Abortion – The fundamental right of a Woman
Aborting is a topic of great debate around the world, due to its political, moral and ethical debate. I believe it is the fundamental right of any woman to decide as to whether or not she has children and to have control over her own body.
A number of countries deny a woman the right to abortion due to religious doctrine. Politics and religious doctrine put these laws into place, some would say to control and dominate woman. We are supposedly living in a world where woman have equal rights but this is sadly not the case in some countries where the right to abortion is denied. According to the World health organisation the Abortion rate worldwide has dropped due to increased use and understanding of modern contraceptives, however abortion rates are similar in countries where abortion is legal and illegal. Currently seven countries in Europe and the Americas ban abortion entirely!
Recently Ireland was in the middle of such controversy when a 31 year old Indian lady Savita Halappanavar died from blood poisoning after being denied an abortion at 17 weeks citing Irelands Catholic social policies. Dr Katherine Astbury, was unable to authorise the termination as under Irish law there had to be a “real and substantial risk” to the patient before termination could be carried out. She believed there was still “a small prospect the foetus would be viable” when Savita first began to show signs of ill health.
Savita was made to wait for three days until the foetus died, she then died four days later in intensive care from multi-organ failure from septic shock and E coli. The inquest ruled that Savita died from “medical misadventure” “Medicine is all about improving patients’ health and life. And look what they did. She was left there to die. It’s horrendous, barbaric and inhuman the way Savita was treated in that hospital,” said husband Praveen Halappanavar.
This case has highlighted a two decade long debate that has been active in Ireland regarding abortion law. A 1992 supreme court ruled that termination was necessary and legal to save a woman’s life, however no actual law has ever been passed due to successive governments in Ireland fearing voter backlash, with many catholic members professing to lobby against it with backing from the Catholic Church. It also leaves doctors in fear of prosecution for murder if they carry out terminations.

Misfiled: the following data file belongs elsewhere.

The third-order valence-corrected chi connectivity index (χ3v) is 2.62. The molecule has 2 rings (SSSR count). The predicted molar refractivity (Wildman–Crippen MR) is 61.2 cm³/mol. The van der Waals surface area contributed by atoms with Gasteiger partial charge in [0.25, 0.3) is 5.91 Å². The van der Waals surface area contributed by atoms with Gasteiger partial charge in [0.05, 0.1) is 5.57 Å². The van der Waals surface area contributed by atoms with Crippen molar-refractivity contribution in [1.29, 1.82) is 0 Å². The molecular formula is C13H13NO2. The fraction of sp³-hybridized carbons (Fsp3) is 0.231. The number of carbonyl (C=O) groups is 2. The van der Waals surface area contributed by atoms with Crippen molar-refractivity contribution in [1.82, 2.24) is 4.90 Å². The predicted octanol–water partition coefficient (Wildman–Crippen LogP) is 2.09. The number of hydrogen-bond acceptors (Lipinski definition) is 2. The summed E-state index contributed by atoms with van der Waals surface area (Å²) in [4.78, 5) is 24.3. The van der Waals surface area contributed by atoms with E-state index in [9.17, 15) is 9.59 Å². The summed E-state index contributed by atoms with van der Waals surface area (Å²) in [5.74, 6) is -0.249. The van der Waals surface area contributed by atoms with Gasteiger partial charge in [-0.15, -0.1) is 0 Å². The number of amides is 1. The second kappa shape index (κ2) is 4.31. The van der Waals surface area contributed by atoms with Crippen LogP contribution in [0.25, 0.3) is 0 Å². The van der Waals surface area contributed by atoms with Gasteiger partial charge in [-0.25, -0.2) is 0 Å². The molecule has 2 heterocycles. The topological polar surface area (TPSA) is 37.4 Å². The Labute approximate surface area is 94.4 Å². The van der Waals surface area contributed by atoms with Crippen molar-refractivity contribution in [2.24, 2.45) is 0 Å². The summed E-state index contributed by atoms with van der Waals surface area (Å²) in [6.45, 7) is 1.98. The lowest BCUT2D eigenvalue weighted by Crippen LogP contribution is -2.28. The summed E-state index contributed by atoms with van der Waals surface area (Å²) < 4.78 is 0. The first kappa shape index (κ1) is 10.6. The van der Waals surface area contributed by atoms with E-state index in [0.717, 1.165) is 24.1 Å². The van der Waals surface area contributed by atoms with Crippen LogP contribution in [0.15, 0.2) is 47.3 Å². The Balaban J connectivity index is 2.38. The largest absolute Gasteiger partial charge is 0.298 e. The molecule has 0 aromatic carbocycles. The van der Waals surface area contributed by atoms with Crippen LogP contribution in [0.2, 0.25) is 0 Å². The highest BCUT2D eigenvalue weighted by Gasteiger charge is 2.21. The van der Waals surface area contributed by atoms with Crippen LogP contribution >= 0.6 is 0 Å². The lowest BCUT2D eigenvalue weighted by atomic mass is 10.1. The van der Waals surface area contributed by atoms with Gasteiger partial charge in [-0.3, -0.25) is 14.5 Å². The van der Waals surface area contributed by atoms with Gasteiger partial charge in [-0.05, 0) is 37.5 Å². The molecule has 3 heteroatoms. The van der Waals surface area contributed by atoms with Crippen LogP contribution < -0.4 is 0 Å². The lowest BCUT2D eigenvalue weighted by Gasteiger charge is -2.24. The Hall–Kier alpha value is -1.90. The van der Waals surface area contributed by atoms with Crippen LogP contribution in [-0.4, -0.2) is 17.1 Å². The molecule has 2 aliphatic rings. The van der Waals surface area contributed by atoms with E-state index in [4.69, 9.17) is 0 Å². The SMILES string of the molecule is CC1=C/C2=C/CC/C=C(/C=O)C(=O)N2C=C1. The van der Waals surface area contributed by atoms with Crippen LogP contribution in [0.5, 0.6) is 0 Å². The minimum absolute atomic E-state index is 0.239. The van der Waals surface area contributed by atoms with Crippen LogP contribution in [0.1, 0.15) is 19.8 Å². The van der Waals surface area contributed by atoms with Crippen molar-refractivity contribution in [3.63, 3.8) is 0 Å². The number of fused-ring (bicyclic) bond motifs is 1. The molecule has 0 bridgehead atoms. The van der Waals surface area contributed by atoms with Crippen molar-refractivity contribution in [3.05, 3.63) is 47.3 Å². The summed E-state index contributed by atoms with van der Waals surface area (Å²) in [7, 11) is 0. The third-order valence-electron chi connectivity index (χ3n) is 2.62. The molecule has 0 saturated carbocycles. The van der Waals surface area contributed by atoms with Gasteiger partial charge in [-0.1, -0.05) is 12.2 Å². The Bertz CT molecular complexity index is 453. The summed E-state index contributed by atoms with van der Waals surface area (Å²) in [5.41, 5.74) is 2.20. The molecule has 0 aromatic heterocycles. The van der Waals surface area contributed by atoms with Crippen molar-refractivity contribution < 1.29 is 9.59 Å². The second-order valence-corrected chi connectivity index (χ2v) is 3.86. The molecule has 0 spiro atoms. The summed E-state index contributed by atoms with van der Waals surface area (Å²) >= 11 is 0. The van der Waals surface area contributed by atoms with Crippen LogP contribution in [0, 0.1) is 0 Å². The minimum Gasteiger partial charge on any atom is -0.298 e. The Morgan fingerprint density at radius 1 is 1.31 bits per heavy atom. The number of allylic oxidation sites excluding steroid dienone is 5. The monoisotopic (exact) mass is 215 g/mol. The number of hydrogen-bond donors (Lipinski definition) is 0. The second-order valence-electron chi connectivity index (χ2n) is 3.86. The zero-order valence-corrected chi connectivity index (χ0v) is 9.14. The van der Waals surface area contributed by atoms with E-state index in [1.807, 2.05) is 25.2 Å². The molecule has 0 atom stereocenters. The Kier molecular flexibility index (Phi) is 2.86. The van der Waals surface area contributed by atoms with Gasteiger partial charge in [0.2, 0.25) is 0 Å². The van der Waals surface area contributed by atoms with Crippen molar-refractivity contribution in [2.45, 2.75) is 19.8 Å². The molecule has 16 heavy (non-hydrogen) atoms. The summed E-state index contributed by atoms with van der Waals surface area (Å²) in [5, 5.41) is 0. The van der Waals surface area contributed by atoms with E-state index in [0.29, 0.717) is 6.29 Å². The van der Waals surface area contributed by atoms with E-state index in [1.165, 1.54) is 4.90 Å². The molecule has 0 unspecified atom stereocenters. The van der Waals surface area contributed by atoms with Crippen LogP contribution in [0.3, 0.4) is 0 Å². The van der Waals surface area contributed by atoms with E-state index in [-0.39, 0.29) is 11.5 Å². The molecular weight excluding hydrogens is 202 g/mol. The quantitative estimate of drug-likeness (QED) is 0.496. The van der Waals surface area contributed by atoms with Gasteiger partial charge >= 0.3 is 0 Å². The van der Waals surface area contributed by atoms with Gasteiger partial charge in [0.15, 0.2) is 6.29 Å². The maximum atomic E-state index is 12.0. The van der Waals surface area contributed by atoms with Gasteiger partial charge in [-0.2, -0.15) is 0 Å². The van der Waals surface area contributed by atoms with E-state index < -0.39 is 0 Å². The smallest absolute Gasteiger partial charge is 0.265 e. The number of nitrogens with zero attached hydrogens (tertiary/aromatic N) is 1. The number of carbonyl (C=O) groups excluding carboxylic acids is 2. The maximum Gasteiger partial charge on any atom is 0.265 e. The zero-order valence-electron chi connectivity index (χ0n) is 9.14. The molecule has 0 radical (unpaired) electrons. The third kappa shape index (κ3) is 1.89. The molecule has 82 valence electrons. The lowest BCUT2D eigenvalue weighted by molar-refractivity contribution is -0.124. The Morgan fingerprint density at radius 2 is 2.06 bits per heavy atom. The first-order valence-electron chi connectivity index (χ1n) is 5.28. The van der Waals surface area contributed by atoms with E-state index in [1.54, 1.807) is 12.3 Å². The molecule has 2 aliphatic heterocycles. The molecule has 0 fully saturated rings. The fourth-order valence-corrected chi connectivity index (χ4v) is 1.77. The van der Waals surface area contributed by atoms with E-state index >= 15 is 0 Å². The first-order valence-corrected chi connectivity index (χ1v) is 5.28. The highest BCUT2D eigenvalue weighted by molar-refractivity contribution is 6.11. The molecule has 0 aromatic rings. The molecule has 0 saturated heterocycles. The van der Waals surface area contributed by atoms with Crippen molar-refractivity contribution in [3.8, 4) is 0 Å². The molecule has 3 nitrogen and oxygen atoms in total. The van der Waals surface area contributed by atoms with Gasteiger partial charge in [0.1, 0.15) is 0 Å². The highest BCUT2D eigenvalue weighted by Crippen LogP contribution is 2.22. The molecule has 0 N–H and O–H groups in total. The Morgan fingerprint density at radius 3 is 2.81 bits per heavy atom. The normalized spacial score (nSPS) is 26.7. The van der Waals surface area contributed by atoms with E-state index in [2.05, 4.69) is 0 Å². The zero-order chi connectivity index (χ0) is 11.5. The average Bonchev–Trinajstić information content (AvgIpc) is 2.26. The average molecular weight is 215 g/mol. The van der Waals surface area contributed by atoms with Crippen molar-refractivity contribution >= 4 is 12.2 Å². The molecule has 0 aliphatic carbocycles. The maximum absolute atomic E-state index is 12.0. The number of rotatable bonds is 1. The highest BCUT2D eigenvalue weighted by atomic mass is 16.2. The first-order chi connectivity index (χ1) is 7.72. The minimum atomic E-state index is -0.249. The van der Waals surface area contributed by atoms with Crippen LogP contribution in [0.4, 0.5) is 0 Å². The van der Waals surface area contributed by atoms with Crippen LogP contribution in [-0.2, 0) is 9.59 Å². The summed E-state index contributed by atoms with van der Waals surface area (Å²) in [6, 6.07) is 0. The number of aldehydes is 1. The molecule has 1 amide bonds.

Prime Minister Rajoy has also come under pressure by the Catholic Church to repeal the Abortion laws currently in place in Spain. One of Rajoy’s election pledges in 2011 was to repeal the abortion law making it illegal to abort a deformed foetus. However there has been an outcry from socialist members of parliament. Deputy secretary-general Elena Valenciano was quoted as saying “And women, that is to say mothers, don’t they have a word in this? Ministers, judges, bishops, scientists are going to decide what we should do with our motherhood. They know. We obey and shut up. Amen”.
According to a poll published in El Pais in 2012, 81% of Spaniards agree with the right to terminate a foetus when it is malformed. Could Rajoy’s hesitation be because he is actually listening to the voice of the people?
Once again Opus Dei has reared its head in Irish Government with Dr John Crown a Seaned member of the upper house, calling for all members of the two houses of parliament to declare their allegiance to any secret organisations stating “there are potential conflicts of interest if one believes that one is answering to a higher authority than the parliament of the republic”. He believes Opus Dei are a “major player” in preventing abortion laws being put into place. I believe it is a sad state of affairs when politics and religion dictate whether women live or die.